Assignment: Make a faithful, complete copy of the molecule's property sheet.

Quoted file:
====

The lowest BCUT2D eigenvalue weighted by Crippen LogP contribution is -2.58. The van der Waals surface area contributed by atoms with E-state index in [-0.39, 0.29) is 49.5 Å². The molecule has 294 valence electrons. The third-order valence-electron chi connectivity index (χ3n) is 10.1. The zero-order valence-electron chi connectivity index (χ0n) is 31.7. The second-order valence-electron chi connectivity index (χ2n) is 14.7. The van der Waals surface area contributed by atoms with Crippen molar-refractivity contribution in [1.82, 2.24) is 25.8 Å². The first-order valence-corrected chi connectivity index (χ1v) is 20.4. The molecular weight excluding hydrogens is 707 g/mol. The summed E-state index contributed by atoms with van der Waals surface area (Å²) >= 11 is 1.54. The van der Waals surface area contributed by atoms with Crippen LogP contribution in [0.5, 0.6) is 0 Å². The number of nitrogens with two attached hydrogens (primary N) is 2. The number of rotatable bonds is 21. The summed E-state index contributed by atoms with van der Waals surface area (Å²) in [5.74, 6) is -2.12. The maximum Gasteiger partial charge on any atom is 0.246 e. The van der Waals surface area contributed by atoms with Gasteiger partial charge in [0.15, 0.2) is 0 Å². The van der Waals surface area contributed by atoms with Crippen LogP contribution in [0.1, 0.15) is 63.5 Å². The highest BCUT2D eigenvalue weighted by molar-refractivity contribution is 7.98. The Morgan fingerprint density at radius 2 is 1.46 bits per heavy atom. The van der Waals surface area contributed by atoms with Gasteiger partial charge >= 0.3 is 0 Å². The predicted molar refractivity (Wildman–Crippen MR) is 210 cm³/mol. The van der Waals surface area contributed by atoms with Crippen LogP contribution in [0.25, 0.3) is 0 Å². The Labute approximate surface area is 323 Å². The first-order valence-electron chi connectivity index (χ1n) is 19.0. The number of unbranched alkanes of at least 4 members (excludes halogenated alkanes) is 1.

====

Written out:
The lowest BCUT2D eigenvalue weighted by Crippen LogP contribution is -2.58. The van der Waals surface area contributed by atoms with E-state index in [-0.39, 0.29) is 49.5 Å². The molecule has 294 valence electrons. The third-order valence-electron chi connectivity index (χ3n) is 10.1. The zero-order valence-electron chi connectivity index (χ0n) is 31.7. The second-order valence-electron chi connectivity index (χ2n) is 14.7. The van der Waals surface area contributed by atoms with Crippen molar-refractivity contribution in [1.82, 2.24) is 25.8 Å². The first-order valence-corrected chi connectivity index (χ1v) is 20.4. The molecular weight excluding hydrogens is 707 g/mol. The summed E-state index contributed by atoms with van der Waals surface area (Å²) >= 11 is 1.54. The van der Waals surface area contributed by atoms with Crippen LogP contribution in [0.5, 0.6) is 0 Å². The number of nitrogens with two attached hydrogens (primary N) is 2. The number of rotatable bonds is 21. The summed E-state index contributed by atoms with van der Waals surface area (Å²) in [5.74, 6) is -2.12. The maximum Gasteiger partial charge on any atom is 0.246 e. The van der Waals surface area contributed by atoms with Gasteiger partial charge in [0.15, 0.2) is 0 Å². The van der Waals surface area contributed by atoms with Crippen LogP contribution in [0.1, 0.15) is 63.5 Å². The highest BCUT2D eigenvalue weighted by molar-refractivity contribution is 7.98. The Morgan fingerprint density at radius 2 is 1.46 bits per heavy atom. The van der Waals surface area contributed by atoms with Gasteiger partial charge >= 0.3 is 0 Å². The predicted molar refractivity (Wildman–Crippen MR) is 210 cm³/mol. The van der Waals surface area contributed by atoms with Crippen LogP contribution in [0.25, 0.3) is 0 Å². The Labute approximate surface area is 323 Å². The first-order valence-electron chi connectivity index (χ1n) is 19.0. The number of unbranched alkanes of at least 4 members (excludes halogenated alkanes) is 1.